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The Sun Magazine

Essays, Memoirs, & True Stories

Our Days

After my father died in 1973, my grandmother put newspaper over all the firstfloor windows at night. Sometimes I wonder if she was more afraid of looking out than of someone looking in. She’d wait until after the six o’clock news to do the chore. Whenever she sensed my disapproval, she’d simply ignore it and say, “Mary, now, let me show you how I do it. Take that pin from my mouth and put it through the curtain and the newspaper. Careful. Now, don’t prick your thumb. See this?” She’d point to the Scotch tape around her thumb. “That’s so I don’t get poked.” I never got into a battle of wills with her; hers was, to say the least, stronger than mine.

Reading Between The Lines

How Compulsory Schooling Has Failed Us

You might expect that someone once voted New York State Teacher of the Year would be a supporter of the public-school system. If so, you have not encountered John Taylor Gatto. A vocal critic of compulsory schooling, Gatto spent his twenty-six-year teaching career subverting the system in order to better help his students learn. Education, according to Gatto, is but a nominal goal of the public schools, which are actually designed to prevent children from learning too much, thereby making them into unquestioning, dependent, and obedient citizens.

To Raze A Village

The Modernization Of A Thousand-Year-Old Culture

Economists promise that a global economy of open markets and free trade will usher in a new era of prosperity and peace. But when a thousand-year-old culture is wiped out in the blink of an eye and replaced with a homogenized, Westernized culture of consumption, who prospers?


Shortly before her stroke, she broke up with a lover younger than my brother and I. That was Mom. Born at home in Brooklyn during the Depression, she did group therapy with murderers by day, and by night maintained a small private psychiatric practice. Even now, her drawers are filled with letters from grateful clients. She was once the international president of Parents without Partners. Years later, she helped found a local chapter of Parents and Friends of Lesbians and Gays — in, of all places, Orange County, California, where Mickey Mouse is king and it is always 1957. Now, at age seventy-one, Mom lies in bed, needing to be dressed and changed and fed.

If I Were God

If I were God, I would make a world exactly like this one. I love its inconsistencies, its contradictions. I love it that this river flows around stones and finds its own way. I love it that people are free, even to be selfish and to think they own beaches and mountaintops and have the right to keep the poor off them. I love it that things change, that the boundaries of nations and the fences of the rich get torn down sometimes. I love it that some people think we have many lifetimes while others think we have only this one. I especially love it that no one knows for certain, even if they think they do.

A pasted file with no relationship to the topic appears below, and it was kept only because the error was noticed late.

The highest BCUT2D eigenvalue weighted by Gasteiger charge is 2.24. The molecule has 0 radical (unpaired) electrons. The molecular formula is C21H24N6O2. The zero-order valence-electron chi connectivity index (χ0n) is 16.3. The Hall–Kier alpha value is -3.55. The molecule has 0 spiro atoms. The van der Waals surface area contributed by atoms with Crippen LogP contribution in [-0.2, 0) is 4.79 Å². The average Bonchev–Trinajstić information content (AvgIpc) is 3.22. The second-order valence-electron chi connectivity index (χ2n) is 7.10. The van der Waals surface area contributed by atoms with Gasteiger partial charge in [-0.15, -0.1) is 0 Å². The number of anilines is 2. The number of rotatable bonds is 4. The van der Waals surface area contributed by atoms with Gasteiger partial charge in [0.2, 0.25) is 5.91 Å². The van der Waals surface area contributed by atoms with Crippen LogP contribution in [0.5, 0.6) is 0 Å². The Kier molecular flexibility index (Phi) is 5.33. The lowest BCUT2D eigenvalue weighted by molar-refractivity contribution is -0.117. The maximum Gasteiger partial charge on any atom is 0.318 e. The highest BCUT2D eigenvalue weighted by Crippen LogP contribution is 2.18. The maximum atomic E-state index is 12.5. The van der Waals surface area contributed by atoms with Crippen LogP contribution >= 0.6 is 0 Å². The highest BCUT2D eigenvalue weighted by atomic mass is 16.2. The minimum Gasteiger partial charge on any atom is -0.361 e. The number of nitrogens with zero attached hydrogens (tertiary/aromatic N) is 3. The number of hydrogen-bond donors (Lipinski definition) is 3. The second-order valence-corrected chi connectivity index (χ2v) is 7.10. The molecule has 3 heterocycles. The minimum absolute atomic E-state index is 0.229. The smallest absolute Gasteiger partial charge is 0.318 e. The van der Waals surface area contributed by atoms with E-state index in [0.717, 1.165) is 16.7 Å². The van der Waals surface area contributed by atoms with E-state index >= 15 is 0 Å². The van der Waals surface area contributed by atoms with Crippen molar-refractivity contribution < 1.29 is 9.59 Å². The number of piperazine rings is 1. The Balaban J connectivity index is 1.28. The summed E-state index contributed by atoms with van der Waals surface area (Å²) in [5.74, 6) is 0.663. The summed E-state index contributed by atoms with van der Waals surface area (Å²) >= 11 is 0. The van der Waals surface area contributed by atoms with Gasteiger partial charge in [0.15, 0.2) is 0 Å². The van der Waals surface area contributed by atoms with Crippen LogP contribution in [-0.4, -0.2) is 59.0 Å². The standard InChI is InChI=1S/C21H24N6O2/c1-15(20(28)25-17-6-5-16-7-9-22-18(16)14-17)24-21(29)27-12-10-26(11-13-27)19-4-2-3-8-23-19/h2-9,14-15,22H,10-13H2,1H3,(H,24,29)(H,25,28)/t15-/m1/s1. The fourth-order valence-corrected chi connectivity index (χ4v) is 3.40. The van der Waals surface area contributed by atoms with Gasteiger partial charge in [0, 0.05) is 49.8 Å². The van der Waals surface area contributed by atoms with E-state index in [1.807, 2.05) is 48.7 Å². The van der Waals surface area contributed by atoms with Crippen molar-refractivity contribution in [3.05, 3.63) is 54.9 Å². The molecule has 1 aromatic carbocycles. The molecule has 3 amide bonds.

Green-Eyed Dog

Papa Roma’s Italian Restaurant sits between a topless bar and a card room in the middle of Fourth Avenue just before E Street in downtown San Diego. The restaurant was once a little Italian grocery with a few tables in the back, where Papa with his big flea-bitten white mustache would bring out the Old World manicotti. Over the years, the tables nudged out the grocery, and now, in 1974, it is a bustling place behind narrow steamed storefront glass. In the window, a guy with a puffy tilted cotton hat twirls the dusty dough through the air. You push in the door and up comes the sharp smell of Parmesan, of burnt flour and bleach, of cigarettes and oregano, the licorice-fennel smell of sausage. Two long counters plunge through tomato-colored steam into the darkness of a dining room with cartoon-gondola wallpaper and vinyl red-and-white-checkered tablecloths. A trellis partition is twined with plastic grape leaves and clusters of empty Chianti bottles. The waitresses shout orders. A drunk is asleep on his arms in the back booth.

Annie, The Loaves And The Fishes

On Sundays I go to the country, to Arandale, to sit on Annie’s rotting deck and look up at the sky, so soaked in blue today it could almost collapse. This is Annie’s sky, and I need to witness it with her every week, just as I need to stack firewood with her and wash my hands in her cold water. Without Annie, I’d be just a shadow blowing around the big city. Annie colors me in, makes me real.

Readers Write


Whenever my three-year-old, Les, had his friend Gary over to visit, they loved to play house, but always argued over who would get the starring role: Mom. After all, who in his right mind would choose to be Daddy, who went away in the morning and didn’t come back till dinner time? Mom stayed home and pushed the roaring vacuum cleaner, loaded the dishwasher and punched its buttons, ran the mixer, the toaster, the iron. She had all the fun.

Personal Stories By Our Readers ▸


Ideologies . . . have no heart of their own. They’re the whores and angels of our striving selves.

John Le Carre

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